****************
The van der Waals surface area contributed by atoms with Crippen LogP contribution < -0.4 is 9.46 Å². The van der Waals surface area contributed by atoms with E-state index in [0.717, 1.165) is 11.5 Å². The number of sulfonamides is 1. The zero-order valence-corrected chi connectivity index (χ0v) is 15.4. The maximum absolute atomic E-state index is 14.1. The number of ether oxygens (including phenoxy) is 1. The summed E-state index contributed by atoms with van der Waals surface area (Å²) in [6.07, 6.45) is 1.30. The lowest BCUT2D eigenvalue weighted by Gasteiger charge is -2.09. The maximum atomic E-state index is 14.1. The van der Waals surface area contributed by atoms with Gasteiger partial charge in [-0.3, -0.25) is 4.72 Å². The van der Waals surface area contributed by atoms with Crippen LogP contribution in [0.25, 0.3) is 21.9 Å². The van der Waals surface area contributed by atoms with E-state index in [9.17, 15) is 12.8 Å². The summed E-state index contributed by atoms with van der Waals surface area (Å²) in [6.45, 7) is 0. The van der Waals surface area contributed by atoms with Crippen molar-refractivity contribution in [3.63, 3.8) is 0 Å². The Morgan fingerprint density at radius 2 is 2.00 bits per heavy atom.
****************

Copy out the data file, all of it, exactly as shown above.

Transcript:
The van der Waals surface area contributed by atoms with Crippen LogP contribution < -0.4 is 9.46 Å². The van der Waals surface area contributed by atoms with E-state index in [0.717, 1.165) is 11.5 Å². The number of sulfonamides is 1. The zero-order valence-corrected chi connectivity index (χ0v) is 15.4. The maximum absolute atomic E-state index is 14.1. The number of ether oxygens (including phenoxy) is 1. The summed E-state index contributed by atoms with van der Waals surface area (Å²) in [6.07, 6.45) is 1.30. The lowest BCUT2D eigenvalue weighted by Gasteiger charge is -2.09. The maximum atomic E-state index is 14.1. The van der Waals surface area contributed by atoms with Gasteiger partial charge in [-0.3, -0.25) is 4.72 Å². The van der Waals surface area contributed by atoms with Crippen LogP contribution in [0.25, 0.3) is 21.9 Å². The van der Waals surface area contributed by atoms with E-state index in [9.17, 15) is 12.8 Å². The summed E-state index contributed by atoms with van der Waals surface area (Å²) in [6.45, 7) is 0. The van der Waals surface area contributed by atoms with Crippen molar-refractivity contribution in [3.63, 3.8) is 0 Å². The Morgan fingerprint density at radius 2 is 2.00 bits per heavy atom.